Immigration courts in California and other states along the U.S.-Mexico border are likely to be extremely busy in the coming months. On Nov. 21, the Trump administration began the process of deporting thousands of migrants who sought asylum in the United States to Guatemala. The migrants are being deported under the provisions of a bilateral agreement that the White House negotiated with Guatemala in July. Similar agreements were brokered with El Salvador and Honduras in September. The agreements require Central American migrants to seek asylum in nearby countries instead of continuing on to the United States.
Some California residents may be curious to see how the "safe third country" deal will play out. It seems that the Trump administration is getting closer to finalizing this agreement, which means that sending asylum-seekers who arrive at U.S. borders back to Guatemala could take place sooner than later.
Refugees are people who face the fear of persecution in their home countries. In order to be considered, you must be referred to the U.S. Refugee Admissions Program (USRAP). USRAP uses three categories of processing priorities when determining which refugees should be allowed to interview for entry into this country. The following guide explains the currently used priorities so incoming refugees can have a greater understanding of the overall process.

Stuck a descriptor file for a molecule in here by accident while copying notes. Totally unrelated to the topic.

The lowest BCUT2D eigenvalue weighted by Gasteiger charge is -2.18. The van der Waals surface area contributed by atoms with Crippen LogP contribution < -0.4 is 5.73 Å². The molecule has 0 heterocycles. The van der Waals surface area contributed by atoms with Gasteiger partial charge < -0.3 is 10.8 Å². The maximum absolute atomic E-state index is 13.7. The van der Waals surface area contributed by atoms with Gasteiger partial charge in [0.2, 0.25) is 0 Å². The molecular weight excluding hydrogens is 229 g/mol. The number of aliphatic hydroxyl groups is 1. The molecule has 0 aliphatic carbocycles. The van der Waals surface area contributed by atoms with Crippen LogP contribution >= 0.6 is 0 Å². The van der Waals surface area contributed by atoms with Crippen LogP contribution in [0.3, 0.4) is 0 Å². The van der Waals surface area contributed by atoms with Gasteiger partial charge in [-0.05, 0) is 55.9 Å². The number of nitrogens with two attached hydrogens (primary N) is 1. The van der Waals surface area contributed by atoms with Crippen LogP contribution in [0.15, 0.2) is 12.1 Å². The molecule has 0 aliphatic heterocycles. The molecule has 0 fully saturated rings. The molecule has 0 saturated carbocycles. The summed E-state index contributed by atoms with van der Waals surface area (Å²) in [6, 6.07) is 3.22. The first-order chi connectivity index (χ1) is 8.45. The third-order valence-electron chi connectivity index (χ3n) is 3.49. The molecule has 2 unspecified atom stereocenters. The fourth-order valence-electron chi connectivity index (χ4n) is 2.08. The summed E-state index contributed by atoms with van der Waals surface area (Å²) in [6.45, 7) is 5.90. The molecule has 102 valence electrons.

Asylum allows people living in dangerous regions to seek expedited residence in other countries. Recent changes to the law in the U.S. aim to prevent Central American migrants from seeking asylum in the U.S. in an effort to curb what the government describes as unfettered immigration. A federal court recently ruled that the subsequent injunction only applies to specific areas along the southern border of the U.S., according to NBC News.
Asylum seekers in the U.S. will be subject to a credible fear screening. This screening is used to determine whether there is a legitimate fear for your safety should you return to your home country. Credible fear screenings often occur when an asylum seeker is subject to expedited removal, as explained by the U.S. Citizenship and Immigration Services.
In everyday conversations, many people in California may use the terms refugee and asylum seekers interchangeably. However, these two groups follow different immigration processes in America. Also, according to CNN, contrary to what many people may believe, the country with the highest number of asylum seekers in America is not Mexico, but China. However, Mexicans do receive the highest denial rate at 88% with Haiti following close behind at 86.1%